We harvested Ms Autumn's glory at her peak of ripeness, from on high to valley low. Though not a perfect "10" this year, fall lingers like a lost puppy with nowhere to go. It's a nice change of pace for mountain folk facing the inevitable prospect of 6 months of snow and cold. With that in mind we load Rv Goldie. She waits patiently in our driveway, itching to roll us west into fabulous Utah.
With much to do before departing, I'm thinking this may well be our last fall hike. Thus, I want to make it count. We peruse maps for forest settings low enough to give us one last shot at color...as in, still on the trees as opposed to on the ground.
Bobbie suggests Cutler Creek. Having just hiked Dexter Creek next door, I want something different, something amazing, something new. But, I can't come up with anything; "pickings" get slimmer by the day. 15 minutes later we're parked at Cutler Trailhead, dressed in shorts and t-shirts. It's a fine day to be outdoors.
We decide on a loop hike. It begins at 8,500 feet and ascends counter clockwise up the Left Fork of Cutler Creek to 10,500 feet. It then rolls in and out of large swaths of aspen to "Baldy Trail," which should return us via Okeson back to Cutler. It sounds easy-peasy; 7 mile-ish and straight forward.
|Our Easy Peasy loop hike|
Our hike starts off grand. Tawny tall grass bends in a warm breeze, aspen quake, and oak brush sets hillsides ablaze.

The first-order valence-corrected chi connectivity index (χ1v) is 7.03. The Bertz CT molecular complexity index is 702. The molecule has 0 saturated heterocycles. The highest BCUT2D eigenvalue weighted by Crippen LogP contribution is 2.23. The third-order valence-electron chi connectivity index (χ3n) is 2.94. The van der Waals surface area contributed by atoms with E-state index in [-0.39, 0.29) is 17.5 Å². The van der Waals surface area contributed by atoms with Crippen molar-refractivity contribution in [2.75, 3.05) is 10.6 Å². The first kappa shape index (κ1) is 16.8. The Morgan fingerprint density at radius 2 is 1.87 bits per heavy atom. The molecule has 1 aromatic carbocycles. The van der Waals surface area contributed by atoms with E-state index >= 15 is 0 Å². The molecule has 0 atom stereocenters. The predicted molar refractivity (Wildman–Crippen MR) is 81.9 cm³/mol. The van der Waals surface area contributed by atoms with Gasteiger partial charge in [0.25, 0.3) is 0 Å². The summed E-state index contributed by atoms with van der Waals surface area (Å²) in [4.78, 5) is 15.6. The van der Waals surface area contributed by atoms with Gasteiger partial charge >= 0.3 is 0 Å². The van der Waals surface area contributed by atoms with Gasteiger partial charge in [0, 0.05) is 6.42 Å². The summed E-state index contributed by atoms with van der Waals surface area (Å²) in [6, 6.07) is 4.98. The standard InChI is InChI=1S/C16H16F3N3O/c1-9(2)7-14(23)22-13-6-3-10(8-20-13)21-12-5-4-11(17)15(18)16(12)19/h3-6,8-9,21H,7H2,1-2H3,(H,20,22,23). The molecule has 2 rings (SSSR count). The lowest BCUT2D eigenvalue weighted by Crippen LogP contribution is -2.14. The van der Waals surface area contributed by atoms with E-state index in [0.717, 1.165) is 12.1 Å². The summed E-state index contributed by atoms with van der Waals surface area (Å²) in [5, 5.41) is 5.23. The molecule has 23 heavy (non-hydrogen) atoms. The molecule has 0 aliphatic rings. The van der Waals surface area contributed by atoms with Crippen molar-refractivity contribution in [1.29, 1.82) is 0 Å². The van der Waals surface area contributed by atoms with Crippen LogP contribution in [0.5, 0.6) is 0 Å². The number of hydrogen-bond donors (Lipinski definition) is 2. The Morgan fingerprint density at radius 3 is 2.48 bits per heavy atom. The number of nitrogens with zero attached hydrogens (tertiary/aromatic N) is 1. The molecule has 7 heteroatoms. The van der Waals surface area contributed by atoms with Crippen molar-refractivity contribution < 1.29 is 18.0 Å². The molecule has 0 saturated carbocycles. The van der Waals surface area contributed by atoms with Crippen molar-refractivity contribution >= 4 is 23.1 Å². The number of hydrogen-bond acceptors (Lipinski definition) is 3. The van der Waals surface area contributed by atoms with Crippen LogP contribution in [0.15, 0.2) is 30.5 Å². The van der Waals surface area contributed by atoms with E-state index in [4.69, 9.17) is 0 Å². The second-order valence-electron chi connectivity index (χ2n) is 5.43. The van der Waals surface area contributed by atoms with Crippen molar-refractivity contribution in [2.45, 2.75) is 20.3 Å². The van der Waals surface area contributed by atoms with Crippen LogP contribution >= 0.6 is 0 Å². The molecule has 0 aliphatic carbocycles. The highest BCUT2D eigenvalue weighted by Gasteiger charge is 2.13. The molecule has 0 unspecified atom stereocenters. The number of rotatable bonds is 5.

|Bobbie, tripping along a less-trodden trail...|
|Mount Sneffels, framed in gold...|
Cutler Creek to Left Fork to Baldy is so straight forward...you could almost hike it blindfolded.
But, less than a hundred yards from the intersection of Okeson and Baldy, Okeson peters into slight parts in the grass that skirt alongside a rather steep slope. It doesnt take long to realize we're fumbling on game trails.
Bobbie and I spread out, looking for some semblance of a real trail...getting further mired off track in a veritable maze of game trails. Now the smartest thing to do in this situation is to turn around and go back the way you came. But damnit, I came for a loop hike, not an out-and-back. Stubbornness, I've come to realize, is not a virtue. Oh it'll win a battle or two here and there, but at the cost of friends and lovers.
If we were lost in deep dark woods I'd be worried. But we are lost in wide open space, which, in my mind, means aren't lost-lost, just temporarily misplaced.
I plop down to study a topo map, trying to pinpoint our position relative to the lay of the land. I have no glasses so that's a waste of time. Perhaps we'll cut a trail if we keep bushwhacking. Bobbie's off on a wild goose chase search for a trail "blaze" on a tree or a path bigger than a game trail.
On the map I note Okeson saddling along our hillside, clinging to the 10,200 foot contour line for what I guess to be three tenths of a mile. At that point, the trail plunges down rapidly to rejoin Cutler Creek Trail near the North Fork intersection. But what looks like three tenths of a mile on the map turns out to be more like three quarters of a mile.